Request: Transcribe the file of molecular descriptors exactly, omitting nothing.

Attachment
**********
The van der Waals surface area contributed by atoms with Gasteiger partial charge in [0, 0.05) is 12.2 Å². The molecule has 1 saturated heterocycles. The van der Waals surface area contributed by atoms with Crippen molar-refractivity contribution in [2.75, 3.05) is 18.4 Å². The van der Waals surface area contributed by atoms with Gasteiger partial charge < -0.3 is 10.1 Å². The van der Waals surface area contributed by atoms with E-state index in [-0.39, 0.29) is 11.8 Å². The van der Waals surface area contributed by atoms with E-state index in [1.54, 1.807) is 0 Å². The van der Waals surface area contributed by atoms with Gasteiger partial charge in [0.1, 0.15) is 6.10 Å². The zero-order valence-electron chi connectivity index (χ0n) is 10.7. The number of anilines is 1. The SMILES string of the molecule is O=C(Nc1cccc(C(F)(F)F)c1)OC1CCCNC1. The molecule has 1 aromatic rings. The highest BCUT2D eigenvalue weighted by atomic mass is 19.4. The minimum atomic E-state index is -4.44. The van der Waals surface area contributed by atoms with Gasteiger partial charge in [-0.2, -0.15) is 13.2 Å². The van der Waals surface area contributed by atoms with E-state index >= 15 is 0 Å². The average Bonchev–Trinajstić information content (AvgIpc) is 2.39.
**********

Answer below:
The van der Waals surface area contributed by atoms with Gasteiger partial charge in [0, 0.05) is 12.2 Å². The molecule has 1 saturated heterocycles. The van der Waals surface area contributed by atoms with Crippen molar-refractivity contribution in [2.75, 3.05) is 18.4 Å². The van der Waals surface area contributed by atoms with Gasteiger partial charge < -0.3 is 10.1 Å². The van der Waals surface area contributed by atoms with E-state index in [-0.39, 0.29) is 11.8 Å². The van der Waals surface area contributed by atoms with E-state index in [1.54, 1.807) is 0 Å². The van der Waals surface area contributed by atoms with Gasteiger partial charge in [0.1, 0.15) is 6.10 Å². The zero-order valence-electron chi connectivity index (χ0n) is 10.7. The number of anilines is 1. The SMILES string of the molecule is O=C(Nc1cccc(C(F)(F)F)c1)OC1CCCNC1. The molecule has 1 aromatic rings. The highest BCUT2D eigenvalue weighted by atomic mass is 19.4. The minimum atomic E-state index is -4.44. The van der Waals surface area contributed by atoms with Gasteiger partial charge in [-0.2, -0.15) is 13.2 Å². The van der Waals surface area contributed by atoms with E-state index >= 15 is 0 Å². The average Bonchev–Trinajstić information content (AvgIpc) is 2.39.